Terra Cotta hand made working
PROCUTION’S STORY ABOUT CIVITA CASTELLANA’S CERAMICS
First signs of Falerii Veteres’s ceramic art, today’s Civita Castellana, go back to the 10th century a. C., almost at the very beginning of the Iron Age.
The so-called “falisca” production, though remaining inferior in raw materials’ quality to the Greek one, had similar decorations and technical process of realization.
A more abundant ceramic production is to be found around the 12th century, when more refined techniques and more depurated mixture, along with a better firing, allow an higher quality production.
With introduction of ceramic glazing come up first styles of decoration, engraving first and painted under glaze (in ramina green and manganese brow) after. By the 13th century all of the ceramic production is glazed with stanniferous paint.
In the 14th century this technique was further refined with brilliant quality results in the ceramic’s innovation. At that time decorations and shapes were inspired by the ceramic production of central Italy and by the so-called “green family”.
In the 15th and 16th centuries ceramic production grew and followed the decorations of the main ceramic production districts, such as Faenza and Deruta.
With continuous improving of the ceramic art in Italy, in the 17th century the ancient laboratories in Civita Castellana were replaced by tiles and white ceramic manufacturing laboratories (more or less successful ones) which treasured local raw materials.
Towards the end of the 18th century, thanks to Giovanni Trevisan – ceramist and engraver, known as “Volpato” – who was authorized by the Apostolic Chamber to dig out modelling clay throughout an area of 17 sq. km. by Mount Soratte, Civita Castellana’s ceramic art improved so much that Volpato himself, who exposed some pieces of his ceramic production at “biscuit” in Campidoglio - Rome, was awarded Silver medal by Napoleone I.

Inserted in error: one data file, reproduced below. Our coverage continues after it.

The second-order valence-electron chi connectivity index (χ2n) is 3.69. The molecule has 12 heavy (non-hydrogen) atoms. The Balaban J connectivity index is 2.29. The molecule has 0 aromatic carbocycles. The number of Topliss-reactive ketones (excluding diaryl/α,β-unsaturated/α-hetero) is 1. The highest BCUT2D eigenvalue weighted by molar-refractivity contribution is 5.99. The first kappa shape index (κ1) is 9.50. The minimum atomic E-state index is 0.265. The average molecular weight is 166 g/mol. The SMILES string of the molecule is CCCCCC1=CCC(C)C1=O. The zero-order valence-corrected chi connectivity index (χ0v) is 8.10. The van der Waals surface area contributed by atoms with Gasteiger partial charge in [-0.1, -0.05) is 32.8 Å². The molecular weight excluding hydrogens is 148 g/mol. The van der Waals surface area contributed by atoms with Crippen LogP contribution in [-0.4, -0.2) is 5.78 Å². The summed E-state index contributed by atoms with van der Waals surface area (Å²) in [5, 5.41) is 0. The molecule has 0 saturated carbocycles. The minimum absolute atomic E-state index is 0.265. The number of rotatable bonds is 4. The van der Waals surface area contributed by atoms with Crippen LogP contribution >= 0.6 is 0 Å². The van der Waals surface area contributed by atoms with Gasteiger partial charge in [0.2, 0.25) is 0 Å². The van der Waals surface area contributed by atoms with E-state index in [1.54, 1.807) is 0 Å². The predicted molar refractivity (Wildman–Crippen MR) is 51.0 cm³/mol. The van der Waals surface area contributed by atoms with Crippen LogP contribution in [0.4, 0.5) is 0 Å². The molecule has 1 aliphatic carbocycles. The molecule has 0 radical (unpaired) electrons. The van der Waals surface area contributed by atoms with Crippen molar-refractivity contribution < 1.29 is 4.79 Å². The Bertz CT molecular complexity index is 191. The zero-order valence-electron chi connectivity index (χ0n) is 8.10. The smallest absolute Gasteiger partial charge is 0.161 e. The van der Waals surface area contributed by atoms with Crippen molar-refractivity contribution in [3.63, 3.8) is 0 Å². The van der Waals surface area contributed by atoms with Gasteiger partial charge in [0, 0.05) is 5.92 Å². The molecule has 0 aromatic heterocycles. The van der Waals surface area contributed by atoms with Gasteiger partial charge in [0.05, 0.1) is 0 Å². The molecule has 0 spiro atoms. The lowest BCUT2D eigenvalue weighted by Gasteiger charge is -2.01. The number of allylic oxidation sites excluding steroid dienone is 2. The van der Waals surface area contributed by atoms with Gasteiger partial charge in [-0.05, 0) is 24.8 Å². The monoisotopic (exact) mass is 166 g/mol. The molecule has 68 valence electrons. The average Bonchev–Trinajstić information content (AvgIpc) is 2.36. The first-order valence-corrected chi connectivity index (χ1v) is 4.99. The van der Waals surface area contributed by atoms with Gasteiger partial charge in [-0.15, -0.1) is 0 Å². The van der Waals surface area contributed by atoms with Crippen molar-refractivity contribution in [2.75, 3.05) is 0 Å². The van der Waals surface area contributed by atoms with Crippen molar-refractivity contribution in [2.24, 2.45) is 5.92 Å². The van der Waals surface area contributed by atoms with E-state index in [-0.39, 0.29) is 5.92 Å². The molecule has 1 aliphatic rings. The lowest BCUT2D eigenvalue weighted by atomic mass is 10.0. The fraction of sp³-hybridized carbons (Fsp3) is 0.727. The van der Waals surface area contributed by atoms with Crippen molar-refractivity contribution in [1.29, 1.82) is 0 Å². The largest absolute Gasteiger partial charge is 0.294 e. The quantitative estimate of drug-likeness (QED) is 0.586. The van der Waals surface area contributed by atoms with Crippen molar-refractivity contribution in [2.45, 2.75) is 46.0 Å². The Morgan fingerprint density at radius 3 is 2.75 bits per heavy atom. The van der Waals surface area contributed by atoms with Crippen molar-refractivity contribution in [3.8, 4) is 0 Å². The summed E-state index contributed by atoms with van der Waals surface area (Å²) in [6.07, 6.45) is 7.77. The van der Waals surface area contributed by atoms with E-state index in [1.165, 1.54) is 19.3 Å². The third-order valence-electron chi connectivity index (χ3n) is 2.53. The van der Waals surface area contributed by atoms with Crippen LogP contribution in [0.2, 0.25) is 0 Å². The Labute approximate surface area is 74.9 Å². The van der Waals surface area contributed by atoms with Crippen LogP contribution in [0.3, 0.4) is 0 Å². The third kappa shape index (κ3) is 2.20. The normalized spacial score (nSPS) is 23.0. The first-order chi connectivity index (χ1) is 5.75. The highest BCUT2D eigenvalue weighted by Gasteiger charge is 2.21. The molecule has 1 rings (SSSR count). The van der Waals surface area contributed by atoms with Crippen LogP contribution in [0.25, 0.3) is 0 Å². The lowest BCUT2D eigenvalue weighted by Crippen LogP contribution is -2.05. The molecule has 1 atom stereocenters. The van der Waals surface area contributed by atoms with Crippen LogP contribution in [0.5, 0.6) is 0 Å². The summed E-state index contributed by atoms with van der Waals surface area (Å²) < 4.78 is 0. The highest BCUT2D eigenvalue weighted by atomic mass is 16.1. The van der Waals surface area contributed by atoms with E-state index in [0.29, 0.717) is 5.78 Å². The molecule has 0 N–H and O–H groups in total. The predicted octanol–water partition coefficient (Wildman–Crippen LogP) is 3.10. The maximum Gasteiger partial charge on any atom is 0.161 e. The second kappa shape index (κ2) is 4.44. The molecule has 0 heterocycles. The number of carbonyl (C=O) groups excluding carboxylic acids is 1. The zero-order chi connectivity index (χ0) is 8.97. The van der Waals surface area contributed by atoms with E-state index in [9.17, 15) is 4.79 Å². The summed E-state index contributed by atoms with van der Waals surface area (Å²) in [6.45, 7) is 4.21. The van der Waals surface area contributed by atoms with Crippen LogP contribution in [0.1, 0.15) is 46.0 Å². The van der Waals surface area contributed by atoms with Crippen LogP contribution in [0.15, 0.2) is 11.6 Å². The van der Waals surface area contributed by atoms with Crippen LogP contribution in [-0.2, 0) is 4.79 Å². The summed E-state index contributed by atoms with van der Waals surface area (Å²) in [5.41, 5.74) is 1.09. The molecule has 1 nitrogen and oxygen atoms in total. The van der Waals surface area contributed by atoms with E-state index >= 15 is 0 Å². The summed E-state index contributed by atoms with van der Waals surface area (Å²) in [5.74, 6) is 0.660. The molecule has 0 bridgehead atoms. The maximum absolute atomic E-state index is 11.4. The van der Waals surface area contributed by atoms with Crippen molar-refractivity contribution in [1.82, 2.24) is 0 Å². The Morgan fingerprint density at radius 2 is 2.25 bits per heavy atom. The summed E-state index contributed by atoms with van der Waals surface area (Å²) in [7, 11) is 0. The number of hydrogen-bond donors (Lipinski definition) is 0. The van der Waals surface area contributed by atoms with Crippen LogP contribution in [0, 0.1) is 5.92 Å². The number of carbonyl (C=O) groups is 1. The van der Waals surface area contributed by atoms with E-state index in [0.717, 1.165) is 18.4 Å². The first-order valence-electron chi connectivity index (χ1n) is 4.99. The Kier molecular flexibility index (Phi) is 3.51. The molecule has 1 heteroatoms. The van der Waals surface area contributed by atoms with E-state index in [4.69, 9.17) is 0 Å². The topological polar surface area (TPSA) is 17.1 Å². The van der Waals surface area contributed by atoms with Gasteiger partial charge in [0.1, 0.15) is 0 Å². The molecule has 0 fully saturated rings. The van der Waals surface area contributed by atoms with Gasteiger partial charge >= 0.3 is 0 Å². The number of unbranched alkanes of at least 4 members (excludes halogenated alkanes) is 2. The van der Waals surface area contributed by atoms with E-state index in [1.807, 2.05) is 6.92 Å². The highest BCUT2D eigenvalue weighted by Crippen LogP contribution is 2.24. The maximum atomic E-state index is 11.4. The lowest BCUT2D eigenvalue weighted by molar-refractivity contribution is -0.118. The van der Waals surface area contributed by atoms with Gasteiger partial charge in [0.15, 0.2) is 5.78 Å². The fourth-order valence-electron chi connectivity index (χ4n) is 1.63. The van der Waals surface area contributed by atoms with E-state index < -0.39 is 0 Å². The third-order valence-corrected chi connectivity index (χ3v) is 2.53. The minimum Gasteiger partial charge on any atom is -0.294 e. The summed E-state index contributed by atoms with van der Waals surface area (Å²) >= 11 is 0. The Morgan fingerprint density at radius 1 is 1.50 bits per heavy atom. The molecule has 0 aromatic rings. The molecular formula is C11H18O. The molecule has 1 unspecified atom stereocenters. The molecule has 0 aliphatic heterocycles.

By using local raw materials he succeeded in making works of great value, avoiding foreign manufacturers’ competition in Rome.
At the beginning of last century a great innovation changed Civita Castellana’s ceramic production. which up to then had been mainly an artistic production. In fact, between the end of the 60s and early 70s many production sites sprang up; while some of them were just artisans’ laboratories, others had larger dimensions capable to employ hundreds of workers. Most of today’s production, which has reached very high technical and industrialization levels, concerns sanitary ware, dinnerware and, with regards to “Surrena Terracotta Falisca” tiles.
Civita Castellana has been for many years, so far, the most important industrial district within Viterbo province, so as to be considered as an “industrial isle” within an agricultural context.